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Another 400,000 ways to help waterways

Land & Water

Farmers have been digging deep for more than a decade now - both with a spade and in their pockets as part of a flagship national project that's protecting Taranaki waterways.

David MacLeod (Photo credit: Trevor Read)

David MacLeod (Photo credit: Trevor Read)

By David MacLeod

On  May 25  they'll edge closer to finishing this work, when the region's farmers will collect 400,000 plants from depot stations, to plant along the banks of waterways on their properties. It's part of Taranaki's Riparian Management Programme, the internationally recognised project, which has been helping protect and improve water quality from the impacts of intensive farming since 1993. Now the end is in sight, the Council is aiming for completion of riparian work by 2020.

The scale of this programme is unique, with an unprecedented number of farmers voluntarily doing the work - 99.5 per cent of the region's dairy farmers have a riparian plan, 80 per cent of fencing has been done and 65 per cent of planting - allowing intensive farming and improving the environment to co-exist together. It's vital as both are the bread and butter for our region's prosperous economy, vibrant environment and lifestyle.

Since 1993, when Councils staff and farmers started working together on the riparian programme, it's been driven by farmers engaging, working and taking on significant cost and time, all without regulation. The efforts have been outstanding and so have the results - our water quality is generally good, biodiversity has improved, stock are protected and have shelter/shade, and pasture management has benefitted.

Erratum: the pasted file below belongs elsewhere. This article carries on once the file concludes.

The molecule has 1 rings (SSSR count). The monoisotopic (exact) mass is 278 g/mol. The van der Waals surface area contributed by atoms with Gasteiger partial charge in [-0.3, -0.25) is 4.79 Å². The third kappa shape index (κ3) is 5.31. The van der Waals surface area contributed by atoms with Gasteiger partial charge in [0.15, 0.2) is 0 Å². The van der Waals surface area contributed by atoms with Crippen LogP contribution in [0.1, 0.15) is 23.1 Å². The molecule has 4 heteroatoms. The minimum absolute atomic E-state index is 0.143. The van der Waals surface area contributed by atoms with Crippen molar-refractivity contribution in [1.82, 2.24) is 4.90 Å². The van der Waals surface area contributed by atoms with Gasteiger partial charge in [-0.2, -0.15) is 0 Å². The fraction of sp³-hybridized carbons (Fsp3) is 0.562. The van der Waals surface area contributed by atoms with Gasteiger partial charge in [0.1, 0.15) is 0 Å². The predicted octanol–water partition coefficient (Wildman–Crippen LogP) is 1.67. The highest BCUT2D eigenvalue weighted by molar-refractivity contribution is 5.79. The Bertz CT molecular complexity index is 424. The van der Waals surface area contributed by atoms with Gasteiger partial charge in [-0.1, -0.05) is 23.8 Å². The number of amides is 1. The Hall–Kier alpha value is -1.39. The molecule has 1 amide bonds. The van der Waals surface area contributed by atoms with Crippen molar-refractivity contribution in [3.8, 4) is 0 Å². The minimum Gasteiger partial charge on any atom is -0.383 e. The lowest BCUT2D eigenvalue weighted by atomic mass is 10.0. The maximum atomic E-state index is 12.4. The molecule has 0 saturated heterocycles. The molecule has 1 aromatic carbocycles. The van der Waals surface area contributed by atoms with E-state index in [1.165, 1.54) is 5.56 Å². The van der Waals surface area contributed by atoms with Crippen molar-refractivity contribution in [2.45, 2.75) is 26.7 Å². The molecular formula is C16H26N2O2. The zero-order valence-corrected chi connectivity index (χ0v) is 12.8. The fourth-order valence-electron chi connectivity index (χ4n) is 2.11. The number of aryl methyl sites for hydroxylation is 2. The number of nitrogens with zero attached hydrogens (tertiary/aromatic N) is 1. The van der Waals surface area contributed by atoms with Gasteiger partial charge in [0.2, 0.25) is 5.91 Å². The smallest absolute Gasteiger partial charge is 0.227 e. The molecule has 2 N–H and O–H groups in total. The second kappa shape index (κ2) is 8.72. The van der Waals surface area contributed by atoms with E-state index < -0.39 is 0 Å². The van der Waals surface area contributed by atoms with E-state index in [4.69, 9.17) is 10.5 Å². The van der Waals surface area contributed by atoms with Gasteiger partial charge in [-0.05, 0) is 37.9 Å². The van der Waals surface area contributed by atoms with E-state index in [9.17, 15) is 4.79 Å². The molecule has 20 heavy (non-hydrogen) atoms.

However, the job isn't finished yet. As we've clearly signaled, it's our wish to have all farmers finish riparian planting and fencing before 2020, without having to resort to regulation and consents. It'll require another 2700km of fencing and 3000km of planting - the overall total investment in this programme, from start to finish, is estimated at more than $70 million. The proposed 2020 target is achievable, but farmers must plan ahead. We appreciate the challenges in the current environment with a lower dairy pay out, but we're still committed to working together to finish the job. There's also an early bird discount of 10 per cent on 2016 plants when orders are made for this year and next. Our land management officers will be contacting farmers, or you can speak to them and order plants on 0800 736 222.

Taranaki's got a lot to be proud of with the Riparian Management Programme, it's leading New Zealand in terms of scale and the voluntary participation of farmers.

There are also more and smaller steams protected by fencing and planting than anywhere else in New Zealand. It's causing other people and regions to sit up and pay attention, watching to see the results.

But there's a simple reason why this is working in Taranaki: our environment is unique, so is each farm and the solution. There's only one way for farmers, the council and community to achieve this - pitch in and work together for the common goal.

This article was originally published on the stuff.co.nz website.

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